20 years later, the world has come a full circle.
On 5th November 2009, chasing an Aussie total of 350 runs on run-hungry Hyderabad ODI wicket, Sachin Ramesh Tendulkar made 175 runs off 141 balls.
18 runs were needed off 17 balls and there were 3 wickets in hand. And to no one’s surprise, the rabbits lived up to their name, and the little master, up to his curse.
India had lost after another sensational Sachin innings.
The critics continue to have a field day (no pun intended). Experienced as they are, they say that Sachin played a bad shot, that he, as a set batsman should have seen India home, that he should have finished things. To even think such a thing is not only cruel and criminally unjust – it questions his ability and strips the man of his fight and his heroism.
The fact is that there is a difference between opening the innings and being a finisher, a difference between setting the game up and performing the last rites. Dhoni at number 3 has a different role from a Dhoni at number 6, but then what saves him from the critic’s scythe is the fact that he is Dhoni and not Sachin.
Cricket is a team sport and is made up of 11 players. One player can be the Man of the Match but cannot be the team. Give the same equation to any other team in the world – Sri Lanka, Pakistan, New Zealand, SA, England or West Indies – and chances are, the champagne would have flowed long into the night, instead of the awe-filled pain the honest, passionate and educated Indian fan felt.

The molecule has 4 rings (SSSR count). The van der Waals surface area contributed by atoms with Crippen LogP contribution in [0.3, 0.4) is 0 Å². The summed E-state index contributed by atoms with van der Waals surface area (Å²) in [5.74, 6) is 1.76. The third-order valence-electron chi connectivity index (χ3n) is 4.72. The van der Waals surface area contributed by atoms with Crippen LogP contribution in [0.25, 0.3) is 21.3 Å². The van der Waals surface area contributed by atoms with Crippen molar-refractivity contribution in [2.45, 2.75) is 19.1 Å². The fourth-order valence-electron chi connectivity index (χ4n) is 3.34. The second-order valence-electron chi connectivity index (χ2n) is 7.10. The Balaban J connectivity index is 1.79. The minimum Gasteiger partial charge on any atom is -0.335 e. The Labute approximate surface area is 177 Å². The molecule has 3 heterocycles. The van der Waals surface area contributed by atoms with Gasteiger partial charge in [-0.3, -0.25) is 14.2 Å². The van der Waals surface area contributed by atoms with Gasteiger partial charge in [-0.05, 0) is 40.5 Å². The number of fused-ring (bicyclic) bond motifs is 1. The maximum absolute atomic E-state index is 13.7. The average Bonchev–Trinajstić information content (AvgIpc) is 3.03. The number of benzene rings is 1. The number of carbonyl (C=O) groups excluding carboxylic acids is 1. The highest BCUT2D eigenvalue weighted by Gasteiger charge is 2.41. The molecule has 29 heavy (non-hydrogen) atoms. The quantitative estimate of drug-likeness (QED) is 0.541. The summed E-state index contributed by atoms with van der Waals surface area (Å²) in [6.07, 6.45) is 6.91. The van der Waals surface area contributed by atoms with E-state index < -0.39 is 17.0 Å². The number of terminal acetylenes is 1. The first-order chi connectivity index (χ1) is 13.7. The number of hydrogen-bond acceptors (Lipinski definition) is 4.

If the #2 team in the world cannot keep their nerve, is the title worth its weight?
To be a #2 team in the world means not just being physically and technically superior, but also being mentally tough. It means to curl up your fists, hold that breath in that dares to be the last, and to deliver.
The all-important question to be asked is that who failed to deliver?
There is only so much one man can do. Even in the epic Ind-Eng test match in Chennai, it took a brilliant Sachin hundred to win the game for India, and not lay to waste a breathtaking Sehwag 80-something blitzkrieg.
Sachin has often missed that Sachin.
20 years later, the world has come a full circle. There are the Pontings of the cricketing world who know and admit with an admiring grace that “it was not just the best innings Sachin has played, but perhaps the best that any player in the world has played.” And then there are those for whom he’ll never be good enough, no matter what he does. Those who would have bayed for his blood should he have gotten out say, 10 runs after reaching a simply staggering landmark. They would have smugly, sagely nodded, “I told you so… he’s playing for statistics and not for the team.”
17168 runs later, Sachin Ramesh Tendulkar has looked at the mirror, felt a pain that he only knows. And kept quiet. And once again, he has let his bat do the talking.
Peace, love, empathy